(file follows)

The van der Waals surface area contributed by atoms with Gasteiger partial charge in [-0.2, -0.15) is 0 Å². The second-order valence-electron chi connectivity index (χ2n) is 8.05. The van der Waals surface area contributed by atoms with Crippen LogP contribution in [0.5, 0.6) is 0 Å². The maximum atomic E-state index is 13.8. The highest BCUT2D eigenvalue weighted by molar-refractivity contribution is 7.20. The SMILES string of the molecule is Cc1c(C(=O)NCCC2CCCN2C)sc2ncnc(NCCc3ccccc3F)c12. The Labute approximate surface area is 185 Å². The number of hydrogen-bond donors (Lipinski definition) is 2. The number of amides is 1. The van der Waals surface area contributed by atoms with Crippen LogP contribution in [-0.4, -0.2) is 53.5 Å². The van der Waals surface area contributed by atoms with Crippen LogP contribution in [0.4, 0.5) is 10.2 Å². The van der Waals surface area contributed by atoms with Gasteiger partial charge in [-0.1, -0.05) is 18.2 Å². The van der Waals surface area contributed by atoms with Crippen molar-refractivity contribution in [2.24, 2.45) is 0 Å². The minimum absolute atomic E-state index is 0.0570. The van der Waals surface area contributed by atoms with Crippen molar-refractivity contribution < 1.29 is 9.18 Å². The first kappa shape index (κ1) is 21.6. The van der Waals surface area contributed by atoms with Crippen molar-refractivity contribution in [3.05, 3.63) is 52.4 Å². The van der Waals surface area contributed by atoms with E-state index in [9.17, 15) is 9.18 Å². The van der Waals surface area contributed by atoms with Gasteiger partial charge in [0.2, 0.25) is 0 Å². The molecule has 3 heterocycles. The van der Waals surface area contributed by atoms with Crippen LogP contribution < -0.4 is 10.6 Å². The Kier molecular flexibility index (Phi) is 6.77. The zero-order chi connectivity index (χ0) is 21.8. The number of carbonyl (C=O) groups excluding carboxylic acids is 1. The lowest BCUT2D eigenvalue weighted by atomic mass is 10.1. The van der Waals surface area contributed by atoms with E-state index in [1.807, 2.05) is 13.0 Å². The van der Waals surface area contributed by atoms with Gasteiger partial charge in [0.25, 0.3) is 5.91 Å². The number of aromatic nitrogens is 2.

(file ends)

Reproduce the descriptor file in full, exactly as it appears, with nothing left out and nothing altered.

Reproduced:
The van der Waals surface area contributed by atoms with Gasteiger partial charge in [-0.2, -0.15) is 0 Å². The second-order valence-electron chi connectivity index (χ2n) is 8.05. The van der Waals surface area contributed by atoms with Crippen LogP contribution in [0.5, 0.6) is 0 Å². The maximum atomic E-state index is 13.8. The highest BCUT2D eigenvalue weighted by molar-refractivity contribution is 7.20. The SMILES string of the molecule is Cc1c(C(=O)NCCC2CCCN2C)sc2ncnc(NCCc3ccccc3F)c12. The Labute approximate surface area is 185 Å². The number of hydrogen-bond donors (Lipinski definition) is 2. The number of amides is 1. The van der Waals surface area contributed by atoms with Crippen LogP contribution in [-0.4, -0.2) is 53.5 Å². The van der Waals surface area contributed by atoms with Crippen LogP contribution in [0.4, 0.5) is 10.2 Å². The van der Waals surface area contributed by atoms with Gasteiger partial charge in [-0.1, -0.05) is 18.2 Å². The van der Waals surface area contributed by atoms with Crippen molar-refractivity contribution in [2.24, 2.45) is 0 Å². The minimum absolute atomic E-state index is 0.0570. The van der Waals surface area contributed by atoms with Crippen molar-refractivity contribution < 1.29 is 9.18 Å². The first kappa shape index (κ1) is 21.6. The van der Waals surface area contributed by atoms with Crippen molar-refractivity contribution in [3.05, 3.63) is 52.4 Å². The van der Waals surface area contributed by atoms with E-state index in [9.17, 15) is 9.18 Å². The van der Waals surface area contributed by atoms with Gasteiger partial charge in [0.2, 0.25) is 0 Å². The molecule has 3 heterocycles. The van der Waals surface area contributed by atoms with Crippen LogP contribution < -0.4 is 10.6 Å². The Kier molecular flexibility index (Phi) is 6.77. The zero-order chi connectivity index (χ0) is 21.8. The number of carbonyl (C=O) groups excluding carboxylic acids is 1. The lowest BCUT2D eigenvalue weighted by atomic mass is 10.1. The van der Waals surface area contributed by atoms with E-state index in [1.807, 2.05) is 13.0 Å². The van der Waals surface area contributed by atoms with Gasteiger partial charge in [0.25, 0.3) is 5.91 Å². The number of aromatic nitrogens is 2.